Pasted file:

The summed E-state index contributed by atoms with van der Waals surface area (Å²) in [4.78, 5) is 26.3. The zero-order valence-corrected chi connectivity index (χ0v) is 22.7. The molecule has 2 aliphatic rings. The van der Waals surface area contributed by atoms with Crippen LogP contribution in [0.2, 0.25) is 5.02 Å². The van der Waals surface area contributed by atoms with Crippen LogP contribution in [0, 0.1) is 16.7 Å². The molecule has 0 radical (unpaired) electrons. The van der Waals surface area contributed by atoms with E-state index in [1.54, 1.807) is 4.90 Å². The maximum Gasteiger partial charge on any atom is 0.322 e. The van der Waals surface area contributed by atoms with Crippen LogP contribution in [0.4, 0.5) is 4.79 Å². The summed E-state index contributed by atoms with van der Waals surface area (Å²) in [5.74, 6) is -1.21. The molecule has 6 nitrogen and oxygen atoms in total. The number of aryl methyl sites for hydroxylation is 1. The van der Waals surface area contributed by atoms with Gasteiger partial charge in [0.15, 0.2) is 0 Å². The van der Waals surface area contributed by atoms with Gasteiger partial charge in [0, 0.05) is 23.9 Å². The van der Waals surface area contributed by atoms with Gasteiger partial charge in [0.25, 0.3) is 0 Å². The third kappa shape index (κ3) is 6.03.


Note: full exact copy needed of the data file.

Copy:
The summed E-state index contributed by atoms with van der Waals surface area (Å²) in [4.78, 5) is 26.3. The zero-order valence-corrected chi connectivity index (χ0v) is 22.7. The molecule has 2 aliphatic rings. The van der Waals surface area contributed by atoms with Crippen LogP contribution in [0.2, 0.25) is 5.02 Å². The van der Waals surface area contributed by atoms with Crippen LogP contribution in [0, 0.1) is 16.7 Å². The molecule has 0 radical (unpaired) electrons. The van der Waals surface area contributed by atoms with E-state index in [1.54, 1.807) is 4.90 Å². The maximum Gasteiger partial charge on any atom is 0.322 e. The van der Waals surface area contributed by atoms with Crippen LogP contribution in [0.4, 0.5) is 4.79 Å². The summed E-state index contributed by atoms with van der Waals surface area (Å²) in [5.74, 6) is -1.21. The molecule has 6 nitrogen and oxygen atoms in total. The number of aryl methyl sites for hydroxylation is 1. The van der Waals surface area contributed by atoms with Gasteiger partial charge in [0.15, 0.2) is 0 Å². The van der Waals surface area contributed by atoms with Gasteiger partial charge in [0, 0.05) is 23.9 Å². The van der Waals surface area contributed by atoms with Gasteiger partial charge in [0.25, 0.3) is 0 Å². The third kappa shape index (κ3) is 6.03.